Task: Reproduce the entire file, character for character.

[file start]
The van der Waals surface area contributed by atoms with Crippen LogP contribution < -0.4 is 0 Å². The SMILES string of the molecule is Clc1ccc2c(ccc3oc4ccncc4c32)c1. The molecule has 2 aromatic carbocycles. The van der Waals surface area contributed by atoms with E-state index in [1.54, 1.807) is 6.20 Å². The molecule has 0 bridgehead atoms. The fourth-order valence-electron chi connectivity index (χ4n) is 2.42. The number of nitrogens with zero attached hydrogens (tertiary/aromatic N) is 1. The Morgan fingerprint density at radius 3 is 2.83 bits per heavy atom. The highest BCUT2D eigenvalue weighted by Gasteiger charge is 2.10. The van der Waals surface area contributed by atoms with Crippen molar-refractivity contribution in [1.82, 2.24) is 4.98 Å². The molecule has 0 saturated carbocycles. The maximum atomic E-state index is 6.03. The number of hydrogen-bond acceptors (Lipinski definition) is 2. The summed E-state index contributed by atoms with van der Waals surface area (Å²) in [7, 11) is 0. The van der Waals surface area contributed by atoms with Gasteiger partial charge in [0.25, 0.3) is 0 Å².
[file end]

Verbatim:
The van der Waals surface area contributed by atoms with Crippen LogP contribution < -0.4 is 0 Å². The SMILES string of the molecule is Clc1ccc2c(ccc3oc4ccncc4c32)c1. The molecule has 2 aromatic carbocycles. The van der Waals surface area contributed by atoms with E-state index in [1.54, 1.807) is 6.20 Å². The molecule has 0 bridgehead atoms. The fourth-order valence-electron chi connectivity index (χ4n) is 2.42. The number of nitrogens with zero attached hydrogens (tertiary/aromatic N) is 1. The Morgan fingerprint density at radius 3 is 2.83 bits per heavy atom. The highest BCUT2D eigenvalue weighted by Gasteiger charge is 2.10. The van der Waals surface area contributed by atoms with Crippen molar-refractivity contribution in [1.82, 2.24) is 4.98 Å². The molecule has 0 saturated carbocycles. The maximum atomic E-state index is 6.03. The number of hydrogen-bond acceptors (Lipinski definition) is 2. The summed E-state index contributed by atoms with van der Waals surface area (Å²) in [7, 11) is 0. The van der Waals surface area contributed by atoms with Gasteiger partial charge in [0.25, 0.3) is 0 Å².